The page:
Biology and Global Themes usually don’t connect or relate in very many ways, though in Henrietta’s case they do. Stemming from the doctors taking and experimenting on Henrietta’s cells without her consent, Henrietta’s inalienable rights come into play through her cancer journey. Why did the doctors perform such surgeries on Henrietta without consent from her, her husband Day, or any of her other family members? That question seems to come up a lot when being asked if her cell journey would be different without the doctors making all the decisions themselves. Global Themes is a class that I am taking this year that covers a wide variety of global concepts. Some of these concepts include Imperialism, Global Crisis, the Cold War, and the Contemporary World. In this class, we have talked about human rights, especially around midterm time in January. For our midterm, instead of taking a two hour test, our teacher instructed us to create a project of our own about any important topic. My group chose to talk about human rights, in which we created a journal entry scrapbook spanning from the time periods of the 1800s to today in 2017. One of the topics discussed in our project included the Holocaust, in which we clearly stated with evidence how the Jewish people had no idea what was happening to them, and neither did anyone else in the world, including even the guards of the death camps. In addition, we talked about war crimes, and how the bombing of Hiroshima was considered not to be justified, as it was a war crime targeting millions of innocent civilians. Likely, the idea of human rights connects to Henrietta’s story because of how her cell’s examination all started. Just like the SS guards really had no idea what was happening to the Jews during the Holocaust, Henrietta’s family had no idea what was happening to her cells either. Because of the creation of the “HeLa” cell line, no one really knew what that stood for. Some doctors thought it could be Helen Lane, Helen Larson, but never as Henrietta Lacks, and because of this,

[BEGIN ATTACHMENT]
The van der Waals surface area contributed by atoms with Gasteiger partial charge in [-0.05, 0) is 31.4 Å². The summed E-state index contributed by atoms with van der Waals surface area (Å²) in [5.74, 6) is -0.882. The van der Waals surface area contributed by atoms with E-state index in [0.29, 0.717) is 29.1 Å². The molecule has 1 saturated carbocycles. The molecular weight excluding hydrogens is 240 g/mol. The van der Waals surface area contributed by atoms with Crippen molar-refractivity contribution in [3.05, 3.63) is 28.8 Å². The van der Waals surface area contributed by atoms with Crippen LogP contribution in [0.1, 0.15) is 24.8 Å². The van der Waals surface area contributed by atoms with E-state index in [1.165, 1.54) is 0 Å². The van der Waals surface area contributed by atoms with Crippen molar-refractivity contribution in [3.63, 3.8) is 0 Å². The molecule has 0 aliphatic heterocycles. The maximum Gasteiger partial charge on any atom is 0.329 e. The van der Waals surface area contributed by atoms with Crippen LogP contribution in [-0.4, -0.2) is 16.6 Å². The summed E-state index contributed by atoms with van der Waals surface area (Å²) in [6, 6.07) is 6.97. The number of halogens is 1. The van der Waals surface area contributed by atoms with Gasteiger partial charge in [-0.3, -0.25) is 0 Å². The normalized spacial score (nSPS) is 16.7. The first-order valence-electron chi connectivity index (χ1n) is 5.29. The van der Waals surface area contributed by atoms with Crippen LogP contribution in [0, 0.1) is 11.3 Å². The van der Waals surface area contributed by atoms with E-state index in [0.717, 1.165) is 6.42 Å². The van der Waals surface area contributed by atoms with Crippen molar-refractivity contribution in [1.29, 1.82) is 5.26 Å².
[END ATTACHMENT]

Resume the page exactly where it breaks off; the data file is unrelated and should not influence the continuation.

“her family had no idea her cells were alive,” (Skloot 109).

The term informed consent was used in Henrietta’s situation, moments after it had been introduced to a different patient named Martin Salgo. In his situation it stated that,

“injecting cancer cells into a person without consent was a clear violation of basic human rights and the Nuremberg Code,” (Skloot 132).

In other words, some may say that doctors taking and transporting Henrietta’s cells without her knowledge may have been violating her supposed to be inalienable rights. All in all, the curriculum in the required freshman class of global themes directly relates to Henrietta’s situation, and her human rights. Human rights is a big topic that is widely discussed around the world, especially in global class, and in uncommon situations like Henrietta's.

Popular icon advertising the right to equal healthcare

Current Event

Black Lives Matter - Medical Healthcare - Women's Rights

One of many "Black Lives Matter" images

Over the past couple of years, the idea or concept of “Black Lives Matter” has become very popular in the present day. Though many don’t specifically relate it to medical situations like Henrietta’s, many often ask whether Henrietta’s cell journey would have been different if she was a white woman. Now, there is no clear way of knowing how this would have been different if she was white, though one can make some inferences, and back up their opinions with actual evidence. Writer of the book, Rebecca Skloot, explains this as she says that,

“according to Howard Jones, Henrietta got the same care any white patient would have; the biopsy, the radium treatment, and radiation were all standard for the day. But several studies have shown that black patients were treated and hospitalized at later stages of their illnesses than white patients. And once hospitalized, they got fewer pain medications, and had higher mortality rates,” (Skloot 64).